co-authors in parentheses
Nash-in-Nash Tariff Bargaining with and without MFN (with Kyle Bagwell and Robert Staiger)
We derive some theoretical results on the efficiency properties of Nash-in-Nash equilibrium tariffs under Most-Favored-Nation (MFN) rules and with no MFN restriction.
We estimate the welfare effects of vertical integration of upstream regional sports networks with downstream cable distribution firms. We measure efficiencies due to integration (reduction of double marginalization) against potential foreclosure incentives (exclusion and raising rivals' costs). We also analyze regulatory policy towards integrated firms.
We measure the persuasive effects of cable news. We consider these effects in a model where consumers prefer news that is closer to their own ideology. The results suggest that media mergers may raise additional public policy issues compared to mergers in other product markets.
Dynamic Natural Monopoly Regulation: Time Inconsistency, Moral Hazard, and Political Environments (with Claire
Journal of Political Economy, Forthcoming
Examines infrastructure investment dynamics and degree of power outages under monopoly regulation. We simulate regulatory commitment and explore regulator heterogeneity.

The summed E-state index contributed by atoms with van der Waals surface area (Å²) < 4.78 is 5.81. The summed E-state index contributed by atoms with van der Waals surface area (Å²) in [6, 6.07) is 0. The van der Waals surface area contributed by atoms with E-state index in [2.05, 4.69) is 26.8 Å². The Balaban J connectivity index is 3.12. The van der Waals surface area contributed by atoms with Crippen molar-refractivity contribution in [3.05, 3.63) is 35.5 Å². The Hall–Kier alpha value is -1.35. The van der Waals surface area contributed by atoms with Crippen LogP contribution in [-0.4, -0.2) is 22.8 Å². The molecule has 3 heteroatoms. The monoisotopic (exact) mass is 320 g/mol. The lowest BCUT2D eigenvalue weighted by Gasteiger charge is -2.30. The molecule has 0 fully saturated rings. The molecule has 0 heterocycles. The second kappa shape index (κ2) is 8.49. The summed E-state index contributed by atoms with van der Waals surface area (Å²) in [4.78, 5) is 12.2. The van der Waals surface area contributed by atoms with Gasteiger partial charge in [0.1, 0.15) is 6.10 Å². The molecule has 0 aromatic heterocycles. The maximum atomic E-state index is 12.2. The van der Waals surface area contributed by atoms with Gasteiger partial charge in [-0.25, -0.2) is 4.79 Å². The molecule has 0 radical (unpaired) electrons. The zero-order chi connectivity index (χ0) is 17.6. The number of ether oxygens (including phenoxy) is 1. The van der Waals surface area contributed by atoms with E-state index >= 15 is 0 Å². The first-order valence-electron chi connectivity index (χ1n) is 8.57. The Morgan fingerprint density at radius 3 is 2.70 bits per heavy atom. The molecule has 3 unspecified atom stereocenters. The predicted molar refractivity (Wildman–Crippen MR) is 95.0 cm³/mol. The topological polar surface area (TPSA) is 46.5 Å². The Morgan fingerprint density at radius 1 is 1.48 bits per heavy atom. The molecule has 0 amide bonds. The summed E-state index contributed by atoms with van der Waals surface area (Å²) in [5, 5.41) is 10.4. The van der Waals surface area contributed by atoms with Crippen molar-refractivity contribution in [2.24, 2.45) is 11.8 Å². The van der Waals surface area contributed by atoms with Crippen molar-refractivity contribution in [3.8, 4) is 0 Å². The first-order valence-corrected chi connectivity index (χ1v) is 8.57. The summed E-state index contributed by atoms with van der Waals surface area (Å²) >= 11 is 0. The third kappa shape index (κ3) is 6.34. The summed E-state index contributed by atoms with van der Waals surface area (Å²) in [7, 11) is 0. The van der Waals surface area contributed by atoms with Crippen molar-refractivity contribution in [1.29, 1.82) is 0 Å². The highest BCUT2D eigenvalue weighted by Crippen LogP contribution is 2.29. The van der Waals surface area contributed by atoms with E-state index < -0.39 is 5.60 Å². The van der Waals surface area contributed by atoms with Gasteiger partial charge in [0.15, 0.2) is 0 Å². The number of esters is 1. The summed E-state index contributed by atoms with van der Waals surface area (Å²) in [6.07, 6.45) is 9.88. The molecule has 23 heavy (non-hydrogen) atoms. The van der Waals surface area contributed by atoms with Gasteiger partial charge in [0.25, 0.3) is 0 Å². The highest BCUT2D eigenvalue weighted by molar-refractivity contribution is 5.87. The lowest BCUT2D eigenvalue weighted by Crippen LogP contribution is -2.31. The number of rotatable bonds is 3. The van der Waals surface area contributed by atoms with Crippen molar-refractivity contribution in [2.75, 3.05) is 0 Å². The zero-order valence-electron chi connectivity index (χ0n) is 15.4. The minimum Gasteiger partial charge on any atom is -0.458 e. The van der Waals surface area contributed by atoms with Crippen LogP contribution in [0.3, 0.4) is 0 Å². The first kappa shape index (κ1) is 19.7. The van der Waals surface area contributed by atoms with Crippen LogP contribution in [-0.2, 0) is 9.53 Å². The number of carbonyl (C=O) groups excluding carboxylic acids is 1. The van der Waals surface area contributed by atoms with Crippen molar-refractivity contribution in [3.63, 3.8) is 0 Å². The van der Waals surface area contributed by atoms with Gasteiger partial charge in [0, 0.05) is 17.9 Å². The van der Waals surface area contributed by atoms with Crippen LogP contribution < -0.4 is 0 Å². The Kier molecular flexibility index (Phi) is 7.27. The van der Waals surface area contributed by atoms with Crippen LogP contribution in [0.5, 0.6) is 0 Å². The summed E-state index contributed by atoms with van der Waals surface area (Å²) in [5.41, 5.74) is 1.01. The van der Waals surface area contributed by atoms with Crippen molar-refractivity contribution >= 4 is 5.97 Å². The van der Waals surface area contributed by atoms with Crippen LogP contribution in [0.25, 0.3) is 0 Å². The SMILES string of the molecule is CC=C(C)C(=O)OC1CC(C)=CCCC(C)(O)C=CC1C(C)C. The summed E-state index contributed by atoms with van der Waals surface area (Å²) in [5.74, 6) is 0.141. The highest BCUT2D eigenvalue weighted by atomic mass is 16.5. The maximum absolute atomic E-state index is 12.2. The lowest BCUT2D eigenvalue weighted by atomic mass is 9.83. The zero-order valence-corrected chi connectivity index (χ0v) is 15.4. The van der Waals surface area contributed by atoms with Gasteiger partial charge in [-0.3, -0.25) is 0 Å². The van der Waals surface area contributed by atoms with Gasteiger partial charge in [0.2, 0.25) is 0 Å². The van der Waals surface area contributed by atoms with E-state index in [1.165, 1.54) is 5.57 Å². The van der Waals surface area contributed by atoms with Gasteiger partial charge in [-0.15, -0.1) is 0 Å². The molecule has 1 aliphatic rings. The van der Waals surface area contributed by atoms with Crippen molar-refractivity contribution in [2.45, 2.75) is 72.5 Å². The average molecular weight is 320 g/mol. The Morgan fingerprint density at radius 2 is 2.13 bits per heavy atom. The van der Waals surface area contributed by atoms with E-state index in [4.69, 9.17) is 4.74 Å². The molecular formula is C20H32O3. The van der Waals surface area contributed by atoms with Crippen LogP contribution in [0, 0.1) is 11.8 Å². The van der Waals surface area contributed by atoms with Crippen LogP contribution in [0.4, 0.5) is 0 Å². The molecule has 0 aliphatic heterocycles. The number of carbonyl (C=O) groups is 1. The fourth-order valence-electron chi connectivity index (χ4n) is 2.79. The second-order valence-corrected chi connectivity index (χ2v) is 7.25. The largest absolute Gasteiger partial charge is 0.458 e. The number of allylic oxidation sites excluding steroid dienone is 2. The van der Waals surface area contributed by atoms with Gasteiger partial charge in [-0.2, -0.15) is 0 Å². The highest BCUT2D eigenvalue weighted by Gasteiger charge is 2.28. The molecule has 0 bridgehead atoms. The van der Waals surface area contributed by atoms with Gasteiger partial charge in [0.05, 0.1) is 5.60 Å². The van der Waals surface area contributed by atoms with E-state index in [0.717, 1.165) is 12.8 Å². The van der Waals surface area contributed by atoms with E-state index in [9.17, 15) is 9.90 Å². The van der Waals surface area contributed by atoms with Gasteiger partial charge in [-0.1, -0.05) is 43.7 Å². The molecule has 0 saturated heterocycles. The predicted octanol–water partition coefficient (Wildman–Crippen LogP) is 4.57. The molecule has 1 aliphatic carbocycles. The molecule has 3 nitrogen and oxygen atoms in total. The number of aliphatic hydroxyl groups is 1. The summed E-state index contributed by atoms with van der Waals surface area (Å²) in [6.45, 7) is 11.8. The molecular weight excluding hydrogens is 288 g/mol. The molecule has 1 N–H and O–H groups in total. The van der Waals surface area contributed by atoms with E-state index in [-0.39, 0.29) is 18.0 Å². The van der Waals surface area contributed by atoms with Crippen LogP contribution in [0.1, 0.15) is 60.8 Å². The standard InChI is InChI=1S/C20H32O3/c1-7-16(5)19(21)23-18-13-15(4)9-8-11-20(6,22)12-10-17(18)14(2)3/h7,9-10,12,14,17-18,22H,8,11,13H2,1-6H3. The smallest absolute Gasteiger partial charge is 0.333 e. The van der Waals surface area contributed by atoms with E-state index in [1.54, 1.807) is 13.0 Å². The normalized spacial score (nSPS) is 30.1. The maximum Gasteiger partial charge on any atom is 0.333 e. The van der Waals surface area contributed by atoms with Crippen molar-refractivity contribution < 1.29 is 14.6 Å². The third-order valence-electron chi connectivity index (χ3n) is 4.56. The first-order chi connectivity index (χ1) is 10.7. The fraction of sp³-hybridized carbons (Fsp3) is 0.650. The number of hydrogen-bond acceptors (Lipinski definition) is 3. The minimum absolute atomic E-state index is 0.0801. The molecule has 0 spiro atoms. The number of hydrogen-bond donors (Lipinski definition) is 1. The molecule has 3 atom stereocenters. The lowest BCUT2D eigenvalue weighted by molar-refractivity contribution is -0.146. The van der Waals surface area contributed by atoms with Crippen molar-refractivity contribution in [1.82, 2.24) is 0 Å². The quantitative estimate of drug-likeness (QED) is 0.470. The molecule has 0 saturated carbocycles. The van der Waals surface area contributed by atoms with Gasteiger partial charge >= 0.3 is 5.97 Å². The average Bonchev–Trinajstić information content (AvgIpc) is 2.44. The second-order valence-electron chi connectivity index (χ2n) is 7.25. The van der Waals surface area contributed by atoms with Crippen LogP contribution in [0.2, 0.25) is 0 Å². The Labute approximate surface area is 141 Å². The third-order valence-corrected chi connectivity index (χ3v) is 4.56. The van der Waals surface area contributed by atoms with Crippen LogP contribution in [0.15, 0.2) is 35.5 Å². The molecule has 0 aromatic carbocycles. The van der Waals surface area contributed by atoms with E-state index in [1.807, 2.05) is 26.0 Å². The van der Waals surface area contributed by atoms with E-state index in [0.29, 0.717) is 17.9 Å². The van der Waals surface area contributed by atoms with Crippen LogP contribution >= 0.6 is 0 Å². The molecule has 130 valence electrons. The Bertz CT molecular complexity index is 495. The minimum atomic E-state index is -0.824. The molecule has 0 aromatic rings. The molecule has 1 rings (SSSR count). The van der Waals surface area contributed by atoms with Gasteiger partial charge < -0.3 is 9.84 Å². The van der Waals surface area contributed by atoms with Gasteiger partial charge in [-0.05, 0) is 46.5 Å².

We empirically examine recently declassified offer and counteroffer data from multi-party international tariff negotiations. We document eight stylized facts. We assess the role of relaxing bilateral reciprocity to multilateral reciprocity, and whether preferential tariffs served as a stumbling block for liberalization.
The Role of Government Reimbursement in Drug Shortages (with Eli Liebman and David Ridley)
American Economic Journal: Policy, Vol. 9, No. 2, May 2017
Examines dramatic increase in reported drug shortages and the contribution of changing regulatory reimbursement design. The theoretical framework is an oligopoly with supply uncertainty where manufacturers invest in capacity and face differing reimbursement schemes for their drugs.
The Welfare Effects of Bundling in Multichannel
Television Markets (with Gregory S. Crawford)
American Economic Review, Vol. 102, No. 2, April 2012
Download Code for Estimation and Simulation (Synthetic Data Included)
An empirical model to predict the effects of a la carte pricing regulations in cable television, accounting for the renegotiation of bilateral contracts between upstream content and downstream distribution.
Non-technical overview on research related to bundling, programming costs, vertical integration, and social effects of the media.
Quantitative Analysis of Multi-party Tariff Negotiations (with Kyle Bagwell and Robert Staiger)
Growth and Market Structure in Television (with Evgeni Drynkin)
Election Coverage and Slant in Television News (with Greg Martin)
Size Effects and Mergers in Bilateral Oligopoly (with Nikolay Doudchenko)
Current and previous courses
Period: 2009 - present
Statistics and Data Analysis for Business Applications
Period: 2011 - present
First year econometrics course for GSB PhD students.
Level: Undergraduate and PhD